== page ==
½ loaf of large baguette or Italian bread, cut into 1-inch chunks

¾ cup chicken broth or stock

2 tablespoons fresh chopped basil leaves or 1 teaspoon dried

Ground black pepper to taste

Parmesan cheese

  1. Heat olive oil in a large saucepan or skillet on medium-high heat. Add garlic and pepper flakes, and cook for about 30 seconds (do not let garlic get brown).
  2. Add tomatoes and cook, stirring, for about 2 minutes.
  3. Stir in bread, chicken broth, and basil. Bring to a boil, lower heat and simmer, covered, for 15 minutes. Remove from heat and let stand 1 hour or more. Serve at room temperature, topped with additional olive oil, black pepper, and Parmesan cheese.

Yield: 4 servings.











Puerto Rican Beef Stew

This weather is tailor made for Carne Guisada, or beef stew Puerto Rican style. Carne guisada is prominent in what we call criollo cooking. That is, traditional Puerto Rican cooking derived from native Caribbean influences. As such, we Nuyoricans (New York Puerto Ricans, whether born or raised in New York City) love the dish; although it has countless variants. I’ve seen recipes where raisins and sweet peas, carrots and even squash are added. My cousin Yvonne used to boil the meat first then add the remaining ingredients. Some cooks add beef bones to the stew. Others cook the potatoes separately. Whatever method is used, the results are uniformly good.

This dish is not the standard beef stew found in the U.S. mainland and other parts of the world. It has more seasoning than the usual salt and pepper. It also includes achiote, that is, annatto seeds cooked in a little olive oil. The oil then acquires a deep red color that is added to the dish. If you don’t have the patience to prepare achiote, you get get a store bought variety in any Asian or Caribbean market (or, for that matter, most supermarkets these days). Or you can substitute sazón accent (Goya products makes a good version). Carne guisada is usually served with rice and tostones (deep fried plantains). Recipes for tostones and achiote can be found in my first cookbook,Puertio Rican Cuisine in America Perseus Books – Running Press).

     (Beef Stew)

2 pounds beef round steak, trimmed and cut into 1-inch chunks
1/4 cup olive oil or vegetable oil
1 medium onion, peeled and coarsely chopped
1 medium green bell pepper, seeded and coarsely chopped
1/2 teaspoon dried oregano
2 cloves garlic, peeled and chopped
1 teaspoon salt
1/2 tomato sauce
1 tablespoon achiote
10-12 pimento stuffed olives
1 tablespoon capers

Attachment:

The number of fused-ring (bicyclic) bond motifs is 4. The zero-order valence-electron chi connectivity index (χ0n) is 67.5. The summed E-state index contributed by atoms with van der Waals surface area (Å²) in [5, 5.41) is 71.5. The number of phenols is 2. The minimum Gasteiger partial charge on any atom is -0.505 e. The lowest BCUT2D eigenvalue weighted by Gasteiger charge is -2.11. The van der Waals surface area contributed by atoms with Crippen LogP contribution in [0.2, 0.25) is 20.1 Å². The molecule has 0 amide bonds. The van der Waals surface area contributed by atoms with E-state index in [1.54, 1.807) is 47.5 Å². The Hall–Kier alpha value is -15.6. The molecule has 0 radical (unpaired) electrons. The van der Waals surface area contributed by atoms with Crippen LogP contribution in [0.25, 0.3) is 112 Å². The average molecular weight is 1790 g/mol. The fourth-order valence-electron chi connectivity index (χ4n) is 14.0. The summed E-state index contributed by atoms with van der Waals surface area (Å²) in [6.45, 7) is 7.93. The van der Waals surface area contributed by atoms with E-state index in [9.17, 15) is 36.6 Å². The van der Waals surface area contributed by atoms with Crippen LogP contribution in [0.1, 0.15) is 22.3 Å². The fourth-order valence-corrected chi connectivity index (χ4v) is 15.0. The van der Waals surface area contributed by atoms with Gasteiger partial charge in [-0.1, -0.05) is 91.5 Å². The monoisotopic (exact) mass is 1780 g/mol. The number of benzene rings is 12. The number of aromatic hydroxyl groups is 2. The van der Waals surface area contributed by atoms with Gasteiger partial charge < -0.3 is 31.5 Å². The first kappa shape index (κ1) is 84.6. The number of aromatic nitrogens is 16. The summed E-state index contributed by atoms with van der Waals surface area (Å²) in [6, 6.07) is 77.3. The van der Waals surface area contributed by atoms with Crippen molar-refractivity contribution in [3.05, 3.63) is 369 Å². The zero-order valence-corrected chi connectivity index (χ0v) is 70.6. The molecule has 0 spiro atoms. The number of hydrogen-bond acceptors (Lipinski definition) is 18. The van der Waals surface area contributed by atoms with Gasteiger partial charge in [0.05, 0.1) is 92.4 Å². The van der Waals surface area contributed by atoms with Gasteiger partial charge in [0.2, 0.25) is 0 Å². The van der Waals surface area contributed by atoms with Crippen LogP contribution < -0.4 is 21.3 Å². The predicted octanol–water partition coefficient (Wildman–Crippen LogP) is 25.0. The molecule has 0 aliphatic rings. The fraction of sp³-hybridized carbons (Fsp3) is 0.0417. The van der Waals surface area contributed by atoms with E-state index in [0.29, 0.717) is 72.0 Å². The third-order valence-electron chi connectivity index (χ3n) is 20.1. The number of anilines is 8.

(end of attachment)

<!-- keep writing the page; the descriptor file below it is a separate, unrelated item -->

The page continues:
1 bay lead
1/2 cup water
1 pound Maine or Idaho potatoes, peeled and cubed 

1. Wash meat and pat dry with paper towels.
2. In a Dutch oven or heavy kettle, heat the oil, add beef chunks, onion, bell pepper, oregano, garlic and stir-fry over moderate heat until meat is brown.
3. Add salt, tomato sauce, achiote, olives, capers and bay leaf. Mix and cook for 5 minutes.
4. Add water, bring to a rapid boil, cover and simmer over low hear for 30 minutes.
5. Add potatoes, stir to combine, and bring to a rapid boil. Cover and simmer for another 30 minutes.
6. Serve over steamed white or yellow rice.
    Yield: 5 servings.

Photo: courtesy of YELP – José Enrique: Photos

What is Cock-a-Leekie?

No, its not what you think. Cock-a-Leekie, believe it or not, is a soup of Scottish origin made with leeks and chicken. It is referred to as Scotland’s “national soup.” Think of asopao in Puerto Rican cooking, udon in Japanese cuisine, or good old chicken soup in America. According to the New York Times Food Encyclopedia, the dish most likely originated in France, where it was initially made with onions. By the 16th century it had reached Scotland, and the onions had been replaced with leeks. How the name “cock-a-leekie” came about? No one knows. But tell any Scotsman or woman about cock-a-leekie, and their eyes will sparkle.

Let me add that in some recipes, prunes are added to the soup. I’ve never added prunes. Also, I add onions to to my recipe, which I acquired years ago. I also add garlic since I’m a garlic freak. This soup goes great with a hearty ale (I prefer an IPA or India Pale Ale) and some good crusty bread.


1 three-pound chicken with giblets
8 cups water or more to cover
Salt to taste
10 whole peppercorns, crushed
1 bay leaf
3 sprigs parsley
1 carrot, trimmed, scraped and quartered
4 cups finely shredded leaks (before shredding, cut the leeks into 3-inch lengths)
1 small onion, peeled and chopped
2 cloves garlic, peeled and crushed

3 tablespoons rice

1. Truss the chicken if you prefer. Add it to large pot or kettle, and add the neck, if used, and giblets. Add the water, salt, pepper, bay leaf, parsley and carrot. Bring to a boil and simmer, skimming the surface often to remove scum and foam, for 20 minutes.
2. Add the leeks, onion, garlic and rice, and continue simmering 20 minutes longer. Remove and discard the parsley and bay leaf.
3. Remove the chicken and giblets. Now, you can either serve the soup, without the chicken, as a first course; and serve the chicken later, carved as a main course. Or you can serve the cut-up chicken in bowls with the soup.
    Yield: 4 to 6 servings.

Picture: courtesy of Farm Clipart Images


In Puerto Rican and Nuyorican cuisine, one of our aces is asopao. I think it’s a conjured up word from our culture. Spanish meas “soup.” An asopao is A-soup+; that is, a hearty, stick to the ribs stew that, though hailing from the Caribbean, is prefect for the kind of weather we are now enduring on the East Coast, or any Nordic climate. Nothing beats this hefty dish traditionally served with tostones (fried green plantains).

When the day gets cold, or you’re recovering from the flu, asopao is our version of Jewish penicillin: chicken noodle soup. The favorite Rivera family asopao is made with pigeon peas with rice soup. Now, here we come to the classic argument: whether to use fresh pigeon peas or canned peas instead. The cooking time will be cut by more than half if you use canned pre-cooked peas. Problem is, as my elders claim, it will not be kosher. You lose the soul of the dish when using canned peas. Some people really believe that. If you’re looking for quickie convenience, honestly, this is not he recipe to try. But if you put in the time and love required, you’re taste buds will be transported and you’ll be amply rewarded. If you don’t have tostones, this recipe goes great with good, warm, crusty bread. Add a light red wine such as a Bardolino or Gamey, and you’re in heaven.

The recipe given is from my cookbook, Puerto Rican Cuisine in America (Avalon Books: Thunders Mouth Press).